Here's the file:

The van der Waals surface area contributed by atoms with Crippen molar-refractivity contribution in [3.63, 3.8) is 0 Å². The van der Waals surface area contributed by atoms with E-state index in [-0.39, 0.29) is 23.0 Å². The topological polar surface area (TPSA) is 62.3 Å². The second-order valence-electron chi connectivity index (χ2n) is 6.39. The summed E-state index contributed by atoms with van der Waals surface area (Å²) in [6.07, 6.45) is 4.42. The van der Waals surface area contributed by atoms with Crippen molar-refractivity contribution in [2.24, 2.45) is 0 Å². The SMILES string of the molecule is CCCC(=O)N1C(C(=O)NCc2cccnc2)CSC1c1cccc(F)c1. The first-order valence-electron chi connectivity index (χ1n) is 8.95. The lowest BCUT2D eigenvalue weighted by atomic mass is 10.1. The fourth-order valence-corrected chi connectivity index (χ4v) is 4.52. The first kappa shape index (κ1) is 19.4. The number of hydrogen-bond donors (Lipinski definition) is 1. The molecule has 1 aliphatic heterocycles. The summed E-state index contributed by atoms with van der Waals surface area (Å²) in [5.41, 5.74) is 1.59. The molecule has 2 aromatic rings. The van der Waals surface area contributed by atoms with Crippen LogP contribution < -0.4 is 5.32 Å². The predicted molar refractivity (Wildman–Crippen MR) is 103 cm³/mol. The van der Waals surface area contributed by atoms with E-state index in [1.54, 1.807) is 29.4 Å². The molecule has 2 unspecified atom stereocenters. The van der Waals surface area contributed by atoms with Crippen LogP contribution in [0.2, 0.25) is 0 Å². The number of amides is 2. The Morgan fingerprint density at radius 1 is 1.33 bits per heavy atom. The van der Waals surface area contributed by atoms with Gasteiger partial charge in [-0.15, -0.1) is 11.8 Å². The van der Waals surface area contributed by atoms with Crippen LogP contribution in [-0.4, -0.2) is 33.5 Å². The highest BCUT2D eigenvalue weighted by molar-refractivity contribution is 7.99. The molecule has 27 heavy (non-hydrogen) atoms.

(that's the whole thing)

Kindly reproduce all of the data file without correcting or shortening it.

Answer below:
The van der Waals surface area contributed by atoms with Crippen molar-refractivity contribution in [3.63, 3.8) is 0 Å². The van der Waals surface area contributed by atoms with E-state index in [-0.39, 0.29) is 23.0 Å². The topological polar surface area (TPSA) is 62.3 Å². The second-order valence-electron chi connectivity index (χ2n) is 6.39. The summed E-state index contributed by atoms with van der Waals surface area (Å²) in [6.07, 6.45) is 4.42. The van der Waals surface area contributed by atoms with Crippen molar-refractivity contribution in [2.24, 2.45) is 0 Å². The SMILES string of the molecule is CCCC(=O)N1C(C(=O)NCc2cccnc2)CSC1c1cccc(F)c1. The first-order valence-electron chi connectivity index (χ1n) is 8.95. The lowest BCUT2D eigenvalue weighted by atomic mass is 10.1. The fourth-order valence-corrected chi connectivity index (χ4v) is 4.52. The first kappa shape index (κ1) is 19.4. The number of hydrogen-bond donors (Lipinski definition) is 1. The molecule has 1 aliphatic heterocycles. The summed E-state index contributed by atoms with van der Waals surface area (Å²) in [5.41, 5.74) is 1.59. The molecule has 2 aromatic rings. The van der Waals surface area contributed by atoms with Crippen LogP contribution < -0.4 is 5.32 Å². The predicted molar refractivity (Wildman–Crippen MR) is 103 cm³/mol. The van der Waals surface area contributed by atoms with E-state index in [1.54, 1.807) is 29.4 Å². The molecule has 2 unspecified atom stereocenters. The van der Waals surface area contributed by atoms with Crippen LogP contribution in [0.2, 0.25) is 0 Å². The number of amides is 2. The Morgan fingerprint density at radius 1 is 1.33 bits per heavy atom. The van der Waals surface area contributed by atoms with Gasteiger partial charge in [-0.15, -0.1) is 11.8 Å². The van der Waals surface area contributed by atoms with Crippen LogP contribution in [-0.4, -0.2) is 33.5 Å². The highest BCUT2D eigenvalue weighted by molar-refractivity contribution is 7.99. The molecule has 27 heavy (non-hydrogen) atoms.